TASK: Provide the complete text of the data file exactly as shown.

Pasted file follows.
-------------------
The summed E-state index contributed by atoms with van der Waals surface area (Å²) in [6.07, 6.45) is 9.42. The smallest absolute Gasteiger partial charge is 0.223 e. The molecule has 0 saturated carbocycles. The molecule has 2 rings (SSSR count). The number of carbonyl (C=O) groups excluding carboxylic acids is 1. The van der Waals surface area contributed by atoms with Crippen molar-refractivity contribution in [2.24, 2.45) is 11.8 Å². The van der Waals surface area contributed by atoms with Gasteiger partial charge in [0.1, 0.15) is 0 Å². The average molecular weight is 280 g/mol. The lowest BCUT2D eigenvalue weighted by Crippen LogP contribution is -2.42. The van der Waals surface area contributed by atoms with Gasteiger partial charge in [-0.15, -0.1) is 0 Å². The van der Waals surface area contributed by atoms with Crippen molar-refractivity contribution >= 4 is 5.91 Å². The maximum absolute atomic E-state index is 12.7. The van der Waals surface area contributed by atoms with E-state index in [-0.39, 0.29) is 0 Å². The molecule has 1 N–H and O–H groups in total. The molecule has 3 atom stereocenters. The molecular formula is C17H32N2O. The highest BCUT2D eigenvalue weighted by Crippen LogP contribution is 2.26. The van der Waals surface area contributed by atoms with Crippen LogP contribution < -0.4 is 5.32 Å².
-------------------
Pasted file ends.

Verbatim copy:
The summed E-state index contributed by atoms with van der Waals surface area (Å²) in [6.07, 6.45) is 9.42. The smallest absolute Gasteiger partial charge is 0.223 e. The molecule has 0 saturated carbocycles. The molecule has 2 rings (SSSR count). The number of carbonyl (C=O) groups excluding carboxylic acids is 1. The van der Waals surface area contributed by atoms with Crippen molar-refractivity contribution in [2.24, 2.45) is 11.8 Å². The van der Waals surface area contributed by atoms with Gasteiger partial charge in [0.1, 0.15) is 0 Å². The average molecular weight is 280 g/mol. The lowest BCUT2D eigenvalue weighted by Crippen LogP contribution is -2.42. The van der Waals surface area contributed by atoms with Gasteiger partial charge in [-0.15, -0.1) is 0 Å². The van der Waals surface area contributed by atoms with Crippen molar-refractivity contribution >= 4 is 5.91 Å². The maximum absolute atomic E-state index is 12.7. The van der Waals surface area contributed by atoms with E-state index in [-0.39, 0.29) is 0 Å². The molecule has 1 N–H and O–H groups in total. The molecule has 3 atom stereocenters. The molecular formula is C17H32N2O. The highest BCUT2D eigenvalue weighted by Crippen LogP contribution is 2.26. The van der Waals surface area contributed by atoms with Crippen LogP contribution < -0.4 is 5.32 Å².